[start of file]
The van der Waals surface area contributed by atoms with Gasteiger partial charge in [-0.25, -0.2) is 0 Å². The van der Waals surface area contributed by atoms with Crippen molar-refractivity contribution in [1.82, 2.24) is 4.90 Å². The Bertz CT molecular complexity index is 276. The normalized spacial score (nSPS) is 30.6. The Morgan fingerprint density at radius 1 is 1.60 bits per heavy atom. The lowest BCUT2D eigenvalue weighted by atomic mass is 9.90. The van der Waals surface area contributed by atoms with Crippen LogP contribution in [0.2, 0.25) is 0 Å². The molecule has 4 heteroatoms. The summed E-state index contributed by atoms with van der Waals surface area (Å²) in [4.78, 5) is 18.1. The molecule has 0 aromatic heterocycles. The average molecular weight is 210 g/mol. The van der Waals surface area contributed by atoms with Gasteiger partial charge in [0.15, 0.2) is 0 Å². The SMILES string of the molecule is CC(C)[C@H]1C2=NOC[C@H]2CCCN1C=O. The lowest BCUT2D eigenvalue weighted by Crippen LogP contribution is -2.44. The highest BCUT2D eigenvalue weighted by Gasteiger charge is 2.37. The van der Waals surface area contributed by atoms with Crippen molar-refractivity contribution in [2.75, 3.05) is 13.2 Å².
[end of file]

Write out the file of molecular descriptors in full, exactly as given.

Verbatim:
The van der Waals surface area contributed by atoms with Gasteiger partial charge in [-0.25, -0.2) is 0 Å². The van der Waals surface area contributed by atoms with Crippen molar-refractivity contribution in [1.82, 2.24) is 4.90 Å². The Bertz CT molecular complexity index is 276. The normalized spacial score (nSPS) is 30.6. The Morgan fingerprint density at radius 1 is 1.60 bits per heavy atom. The lowest BCUT2D eigenvalue weighted by atomic mass is 9.90. The van der Waals surface area contributed by atoms with Crippen LogP contribution in [0.2, 0.25) is 0 Å². The molecule has 4 heteroatoms. The summed E-state index contributed by atoms with van der Waals surface area (Å²) in [4.78, 5) is 18.1. The molecule has 0 aromatic heterocycles. The average molecular weight is 210 g/mol. The van der Waals surface area contributed by atoms with Gasteiger partial charge in [0.15, 0.2) is 0 Å². The SMILES string of the molecule is CC(C)[C@H]1C2=NOC[C@H]2CCCN1C=O. The lowest BCUT2D eigenvalue weighted by Crippen LogP contribution is -2.44. The highest BCUT2D eigenvalue weighted by Gasteiger charge is 2.37. The van der Waals surface area contributed by atoms with Crippen molar-refractivity contribution in [2.75, 3.05) is 13.2 Å².